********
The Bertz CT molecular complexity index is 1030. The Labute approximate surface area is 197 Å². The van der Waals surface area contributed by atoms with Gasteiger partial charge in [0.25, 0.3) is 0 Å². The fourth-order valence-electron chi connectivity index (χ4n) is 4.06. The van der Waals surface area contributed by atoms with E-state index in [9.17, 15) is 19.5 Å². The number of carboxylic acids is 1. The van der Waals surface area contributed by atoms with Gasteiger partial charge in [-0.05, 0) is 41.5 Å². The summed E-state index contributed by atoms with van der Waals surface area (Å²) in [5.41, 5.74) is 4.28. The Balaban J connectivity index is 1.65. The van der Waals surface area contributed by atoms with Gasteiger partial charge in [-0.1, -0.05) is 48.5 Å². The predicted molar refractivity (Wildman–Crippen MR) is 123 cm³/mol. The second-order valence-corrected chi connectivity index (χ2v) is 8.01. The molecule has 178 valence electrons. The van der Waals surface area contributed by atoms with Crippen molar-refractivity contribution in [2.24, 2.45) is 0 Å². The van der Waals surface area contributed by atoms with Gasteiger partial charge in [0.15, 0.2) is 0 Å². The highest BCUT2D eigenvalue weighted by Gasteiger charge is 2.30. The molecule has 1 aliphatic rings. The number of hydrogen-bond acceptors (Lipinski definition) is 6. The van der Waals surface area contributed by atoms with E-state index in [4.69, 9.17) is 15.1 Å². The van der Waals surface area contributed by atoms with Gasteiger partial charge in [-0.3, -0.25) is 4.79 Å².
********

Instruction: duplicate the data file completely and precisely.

The Bertz CT molecular complexity index is 1030. The Labute approximate surface area is 197 Å². The van der Waals surface area contributed by atoms with Gasteiger partial charge in [0.25, 0.3) is 0 Å². The fourth-order valence-electron chi connectivity index (χ4n) is 4.06. The van der Waals surface area contributed by atoms with E-state index in [9.17, 15) is 19.5 Å². The number of carboxylic acids is 1. The van der Waals surface area contributed by atoms with Gasteiger partial charge in [-0.05, 0) is 41.5 Å². The summed E-state index contributed by atoms with van der Waals surface area (Å²) in [5.41, 5.74) is 4.28. The Balaban J connectivity index is 1.65. The van der Waals surface area contributed by atoms with Gasteiger partial charge in [-0.1, -0.05) is 48.5 Å². The predicted molar refractivity (Wildman–Crippen MR) is 123 cm³/mol. The second-order valence-corrected chi connectivity index (χ2v) is 8.01. The molecule has 178 valence electrons. The van der Waals surface area contributed by atoms with Crippen molar-refractivity contribution in [2.24, 2.45) is 0 Å². The van der Waals surface area contributed by atoms with Gasteiger partial charge in [0.15, 0.2) is 0 Å². The highest BCUT2D eigenvalue weighted by Gasteiger charge is 2.30. The molecule has 1 aliphatic rings. The number of hydrogen-bond acceptors (Lipinski definition) is 6. The van der Waals surface area contributed by atoms with E-state index in [4.69, 9.17) is 15.1 Å². The van der Waals surface area contributed by atoms with Gasteiger partial charge in [-0.3, -0.25) is 4.79 Å².